Managing the deposits in your tattoo studio

Deposits are an essential part of any business transaction. Keeping track of when and how a deposit was paid and/or used is crucial for proper financial management. Especially for tattoos – they’re our main reassurance and show of commitment from the customer.

They don’t  just provide us with a sense of security, they’re also a way to prevent us from becoming broke in the case of a no-show. Managing those however, can get tricky sometimes. Monitoring when a client paid their deposit, how much it was, the method they used, if they used their deposit or maybe they used it partially… Depending on your shop’s rules around deposits, it can get difficult without a good-working set system.

Asking for a deposit can also be awkward sometimes, especially for beginning artists or a receptionist who’s just starting out.

TattooGenda made this a really easy process for you guys. For those who go for a bigger or expert subscription – keeping it all in one place and being able to see a customer’s payment history has never been easier.

Here’s how we do it.

Asking for the deposit

Sometimes asking the client for a deposit can be a bit awkward. Sometimes we just don’t know how to go about it and sometimes we’ve built long-term client-artist relationships and we don’t want to come off as untrusting. We know it’s our right to ask for it – but there are still

situations where we might hesitate. Especially if it’s on the spot at your shop.

Our system automatically (no pun intended) eliminates this awkwardness by an automated email which will ask a client to confirm their appointment by paying their deposit. We’re not telling you that there’s no need to ask for a deposit or that you shouldn’t communicate with your clients. We’re just telling you that in times of hesitation or forgetfulness, TattooGenda has got you covered.

Managing the deposits

In TattooGenda’s system, a tattoo is a project which can consist out of 1 or multiple sessions (e.g. a sleeve project). When making a new project, either you (in the shop) or the system (by mail) will ask the client for a deposit. Once that deposit has been paid, the system will keep tabs on when it was paid and which method the client used. The receptionist and the artist are going to find this log under the project’s details. Here’s an example.

It's all about timing – reminders

To make sure your deposit gets paid, we also set up deposit reminders. After the initial automated email with the client’s appointment list and payment button has been sent, the client will receive 1 reminder a few days later and a second one a few days after that. You can choose the amount of days in between. Some with longer waitlists choose to go for 7 days in between, others who are starting out might opt for 2 days, it’s all up to you.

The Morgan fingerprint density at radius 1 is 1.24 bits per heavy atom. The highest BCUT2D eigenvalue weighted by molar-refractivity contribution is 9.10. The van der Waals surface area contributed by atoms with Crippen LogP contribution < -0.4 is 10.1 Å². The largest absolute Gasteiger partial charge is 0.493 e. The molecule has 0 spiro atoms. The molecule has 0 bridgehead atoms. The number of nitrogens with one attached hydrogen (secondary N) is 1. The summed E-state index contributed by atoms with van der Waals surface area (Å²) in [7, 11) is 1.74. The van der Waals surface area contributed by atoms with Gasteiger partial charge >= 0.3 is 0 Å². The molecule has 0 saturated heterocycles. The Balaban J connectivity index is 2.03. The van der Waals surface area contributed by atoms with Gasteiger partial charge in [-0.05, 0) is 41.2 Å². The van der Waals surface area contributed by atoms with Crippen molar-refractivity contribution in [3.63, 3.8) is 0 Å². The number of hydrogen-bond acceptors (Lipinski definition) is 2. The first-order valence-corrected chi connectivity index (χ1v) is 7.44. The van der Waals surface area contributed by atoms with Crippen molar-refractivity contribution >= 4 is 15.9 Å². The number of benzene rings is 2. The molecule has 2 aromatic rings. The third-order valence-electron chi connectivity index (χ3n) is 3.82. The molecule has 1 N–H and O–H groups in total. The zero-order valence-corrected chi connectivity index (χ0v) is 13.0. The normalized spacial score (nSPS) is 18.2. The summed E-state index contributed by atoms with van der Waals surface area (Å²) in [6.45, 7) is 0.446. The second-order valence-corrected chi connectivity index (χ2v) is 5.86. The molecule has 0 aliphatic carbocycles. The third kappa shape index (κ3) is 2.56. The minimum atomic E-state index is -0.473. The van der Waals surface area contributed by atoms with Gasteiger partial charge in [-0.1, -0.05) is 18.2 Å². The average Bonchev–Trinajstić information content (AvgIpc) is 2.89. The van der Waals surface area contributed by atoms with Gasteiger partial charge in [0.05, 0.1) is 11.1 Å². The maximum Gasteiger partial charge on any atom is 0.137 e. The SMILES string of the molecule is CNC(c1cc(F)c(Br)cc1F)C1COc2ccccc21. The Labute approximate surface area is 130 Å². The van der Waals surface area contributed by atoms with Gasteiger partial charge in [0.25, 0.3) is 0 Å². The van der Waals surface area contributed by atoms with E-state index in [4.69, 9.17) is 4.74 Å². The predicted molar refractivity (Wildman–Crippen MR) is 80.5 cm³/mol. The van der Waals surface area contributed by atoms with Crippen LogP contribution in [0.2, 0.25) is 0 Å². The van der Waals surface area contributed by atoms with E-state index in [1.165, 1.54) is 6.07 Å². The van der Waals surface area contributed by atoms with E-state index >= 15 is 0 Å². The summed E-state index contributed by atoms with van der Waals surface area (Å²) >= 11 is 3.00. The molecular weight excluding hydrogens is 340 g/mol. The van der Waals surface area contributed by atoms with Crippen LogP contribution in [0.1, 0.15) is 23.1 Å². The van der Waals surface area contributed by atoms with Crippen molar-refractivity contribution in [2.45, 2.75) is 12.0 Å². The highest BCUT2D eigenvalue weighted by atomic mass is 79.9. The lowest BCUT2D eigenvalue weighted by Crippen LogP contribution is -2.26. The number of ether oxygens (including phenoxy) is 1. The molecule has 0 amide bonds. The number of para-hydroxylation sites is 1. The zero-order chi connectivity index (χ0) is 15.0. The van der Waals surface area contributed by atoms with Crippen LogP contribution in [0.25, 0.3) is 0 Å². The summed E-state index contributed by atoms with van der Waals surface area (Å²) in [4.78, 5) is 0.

You also have the option to enable automatic cancellation if the deposit still doesn’t get paid within those set amount of days after the second reminder. We’ve found that these reminders drastically reduce no-shows as well!

Of course, once a deposit has been paid, this whole scheme ends and the client receives a confirmation mail which can then serve as a proof of payment, instead of those business/appointment cards everyone can lose.

Usually if a project has multiple sessions, let’s say e.g. 3 sessions, most shops choose to ask for 1 deposit for the whole project. This means the first 2 sessions the client will pay the normal session price and on their 3rd and last session the deposit is then deducted from the full session price. However, if your shop works with deposits per session and not per project – who’s to stop you? The only thing that changes for you is that you or your receptionist will have to fill in the deposit fields after every session which is less than a minute’s work. 

The benefits summed up

If you have any questions, please feel free to contact us via the contact page, or you can leave a comment down below and we’ll answer you as fast as humanely possible.

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